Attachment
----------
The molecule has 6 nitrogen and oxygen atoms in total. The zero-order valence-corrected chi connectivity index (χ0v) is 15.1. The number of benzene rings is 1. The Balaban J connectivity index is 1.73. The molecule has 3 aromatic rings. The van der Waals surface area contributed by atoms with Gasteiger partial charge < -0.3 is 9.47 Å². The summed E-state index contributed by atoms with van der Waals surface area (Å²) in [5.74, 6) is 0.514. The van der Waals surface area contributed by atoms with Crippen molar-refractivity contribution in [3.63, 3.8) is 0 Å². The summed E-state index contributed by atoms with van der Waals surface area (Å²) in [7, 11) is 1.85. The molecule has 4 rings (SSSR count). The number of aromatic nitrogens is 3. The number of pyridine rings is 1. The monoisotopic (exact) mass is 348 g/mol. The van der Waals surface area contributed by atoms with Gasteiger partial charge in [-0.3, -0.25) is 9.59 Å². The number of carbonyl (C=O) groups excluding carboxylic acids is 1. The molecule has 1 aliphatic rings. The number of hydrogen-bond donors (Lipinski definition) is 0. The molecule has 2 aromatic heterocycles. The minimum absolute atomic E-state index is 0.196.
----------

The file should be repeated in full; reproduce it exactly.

The molecule has 6 nitrogen and oxygen atoms in total. The zero-order valence-corrected chi connectivity index (χ0v) is 15.1. The number of benzene rings is 1. The Balaban J connectivity index is 1.73. The molecule has 3 aromatic rings. The van der Waals surface area contributed by atoms with Gasteiger partial charge < -0.3 is 9.47 Å². The summed E-state index contributed by atoms with van der Waals surface area (Å²) in [5.74, 6) is 0.514. The van der Waals surface area contributed by atoms with Crippen molar-refractivity contribution in [3.63, 3.8) is 0 Å². The summed E-state index contributed by atoms with van der Waals surface area (Å²) in [7, 11) is 1.85. The molecule has 4 rings (SSSR count). The number of aromatic nitrogens is 3. The number of pyridine rings is 1. The monoisotopic (exact) mass is 348 g/mol. The van der Waals surface area contributed by atoms with Gasteiger partial charge in [-0.3, -0.25) is 9.59 Å². The number of carbonyl (C=O) groups excluding carboxylic acids is 1. The molecule has 1 aliphatic rings. The number of hydrogen-bond donors (Lipinski definition) is 0. The molecule has 2 aromatic heterocycles. The minimum absolute atomic E-state index is 0.196.